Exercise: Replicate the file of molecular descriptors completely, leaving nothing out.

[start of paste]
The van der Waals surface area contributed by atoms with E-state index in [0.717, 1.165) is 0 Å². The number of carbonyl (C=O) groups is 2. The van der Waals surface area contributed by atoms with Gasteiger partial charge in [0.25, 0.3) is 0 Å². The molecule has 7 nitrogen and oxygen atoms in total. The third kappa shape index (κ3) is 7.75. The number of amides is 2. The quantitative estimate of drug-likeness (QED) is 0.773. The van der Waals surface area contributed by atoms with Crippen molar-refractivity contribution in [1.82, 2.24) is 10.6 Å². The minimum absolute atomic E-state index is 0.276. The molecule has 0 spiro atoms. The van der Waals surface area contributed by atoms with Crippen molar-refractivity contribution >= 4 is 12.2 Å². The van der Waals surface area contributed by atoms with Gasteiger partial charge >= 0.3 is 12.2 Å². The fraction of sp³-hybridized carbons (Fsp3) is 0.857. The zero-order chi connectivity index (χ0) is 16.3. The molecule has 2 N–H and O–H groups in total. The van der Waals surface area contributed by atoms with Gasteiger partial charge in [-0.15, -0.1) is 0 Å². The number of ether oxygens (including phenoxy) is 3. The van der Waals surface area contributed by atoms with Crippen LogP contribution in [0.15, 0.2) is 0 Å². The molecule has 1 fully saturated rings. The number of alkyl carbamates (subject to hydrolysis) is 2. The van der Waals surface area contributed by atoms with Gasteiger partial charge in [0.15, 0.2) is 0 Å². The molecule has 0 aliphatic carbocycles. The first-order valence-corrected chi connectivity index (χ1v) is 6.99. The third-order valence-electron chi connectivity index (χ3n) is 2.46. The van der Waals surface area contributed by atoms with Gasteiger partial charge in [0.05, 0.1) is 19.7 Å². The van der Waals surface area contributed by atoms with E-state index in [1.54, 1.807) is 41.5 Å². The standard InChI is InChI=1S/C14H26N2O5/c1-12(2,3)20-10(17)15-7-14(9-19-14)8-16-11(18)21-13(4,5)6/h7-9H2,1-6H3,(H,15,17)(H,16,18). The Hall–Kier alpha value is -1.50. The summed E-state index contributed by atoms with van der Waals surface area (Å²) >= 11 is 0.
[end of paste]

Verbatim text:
The van der Waals surface area contributed by atoms with E-state index in [0.717, 1.165) is 0 Å². The number of carbonyl (C=O) groups is 2. The van der Waals surface area contributed by atoms with Gasteiger partial charge in [0.25, 0.3) is 0 Å². The molecule has 7 nitrogen and oxygen atoms in total. The third kappa shape index (κ3) is 7.75. The number of amides is 2. The quantitative estimate of drug-likeness (QED) is 0.773. The van der Waals surface area contributed by atoms with Crippen molar-refractivity contribution in [1.82, 2.24) is 10.6 Å². The minimum absolute atomic E-state index is 0.276. The molecule has 0 spiro atoms. The van der Waals surface area contributed by atoms with Crippen molar-refractivity contribution >= 4 is 12.2 Å². The van der Waals surface area contributed by atoms with Gasteiger partial charge >= 0.3 is 12.2 Å². The fraction of sp³-hybridized carbons (Fsp3) is 0.857. The zero-order chi connectivity index (χ0) is 16.3. The molecule has 2 N–H and O–H groups in total. The van der Waals surface area contributed by atoms with Gasteiger partial charge in [-0.15, -0.1) is 0 Å². The number of ether oxygens (including phenoxy) is 3. The van der Waals surface area contributed by atoms with Crippen LogP contribution in [0.15, 0.2) is 0 Å². The molecule has 1 fully saturated rings. The number of alkyl carbamates (subject to hydrolysis) is 2. The van der Waals surface area contributed by atoms with Gasteiger partial charge in [0.15, 0.2) is 0 Å². The molecule has 0 aliphatic carbocycles. The first-order valence-corrected chi connectivity index (χ1v) is 6.99. The third-order valence-electron chi connectivity index (χ3n) is 2.46. The van der Waals surface area contributed by atoms with Gasteiger partial charge in [0.05, 0.1) is 19.7 Å². The van der Waals surface area contributed by atoms with E-state index in [1.54, 1.807) is 41.5 Å². The standard InChI is InChI=1S/C14H26N2O5/c1-12(2,3)20-10(17)15-7-14(9-19-14)8-16-11(18)21-13(4,5)6/h7-9H2,1-6H3,(H,15,17)(H,16,18). The Hall–Kier alpha value is -1.50. The summed E-state index contributed by atoms with van der Waals surface area (Å²) >= 11 is 0.